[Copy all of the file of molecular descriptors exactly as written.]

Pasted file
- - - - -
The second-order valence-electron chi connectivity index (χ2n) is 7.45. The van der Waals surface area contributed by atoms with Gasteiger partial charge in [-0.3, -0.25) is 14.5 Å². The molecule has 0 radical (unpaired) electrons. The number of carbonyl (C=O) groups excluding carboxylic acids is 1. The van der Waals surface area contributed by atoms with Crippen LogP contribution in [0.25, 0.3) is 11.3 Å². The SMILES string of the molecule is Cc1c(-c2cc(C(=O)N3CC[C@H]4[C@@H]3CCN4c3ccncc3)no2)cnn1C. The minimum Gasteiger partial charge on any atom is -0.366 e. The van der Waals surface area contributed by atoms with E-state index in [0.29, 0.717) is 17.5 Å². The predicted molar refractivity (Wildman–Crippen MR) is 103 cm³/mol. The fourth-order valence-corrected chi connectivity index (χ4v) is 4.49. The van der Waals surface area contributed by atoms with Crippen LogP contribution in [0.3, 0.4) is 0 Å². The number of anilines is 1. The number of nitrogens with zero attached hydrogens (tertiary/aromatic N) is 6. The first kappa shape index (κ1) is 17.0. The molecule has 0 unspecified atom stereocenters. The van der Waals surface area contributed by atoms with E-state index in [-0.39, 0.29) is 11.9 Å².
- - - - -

The second-order valence-electron chi connectivity index (χ2n) is 7.45. The van der Waals surface area contributed by atoms with Gasteiger partial charge in [-0.3, -0.25) is 14.5 Å². The molecule has 0 radical (unpaired) electrons. The number of carbonyl (C=O) groups excluding carboxylic acids is 1. The van der Waals surface area contributed by atoms with Crippen LogP contribution in [0.25, 0.3) is 11.3 Å². The SMILES string of the molecule is Cc1c(-c2cc(C(=O)N3CC[C@H]4[C@@H]3CCN4c3ccncc3)no2)cnn1C. The minimum Gasteiger partial charge on any atom is -0.366 e. The van der Waals surface area contributed by atoms with E-state index in [0.29, 0.717) is 17.5 Å². The predicted molar refractivity (Wildman–Crippen MR) is 103 cm³/mol. The fourth-order valence-corrected chi connectivity index (χ4v) is 4.49. The van der Waals surface area contributed by atoms with Crippen LogP contribution in [0.3, 0.4) is 0 Å². The number of anilines is 1. The number of nitrogens with zero attached hydrogens (tertiary/aromatic N) is 6. The first kappa shape index (κ1) is 17.0. The molecule has 0 unspecified atom stereocenters. The van der Waals surface area contributed by atoms with E-state index in [-0.39, 0.29) is 11.9 Å².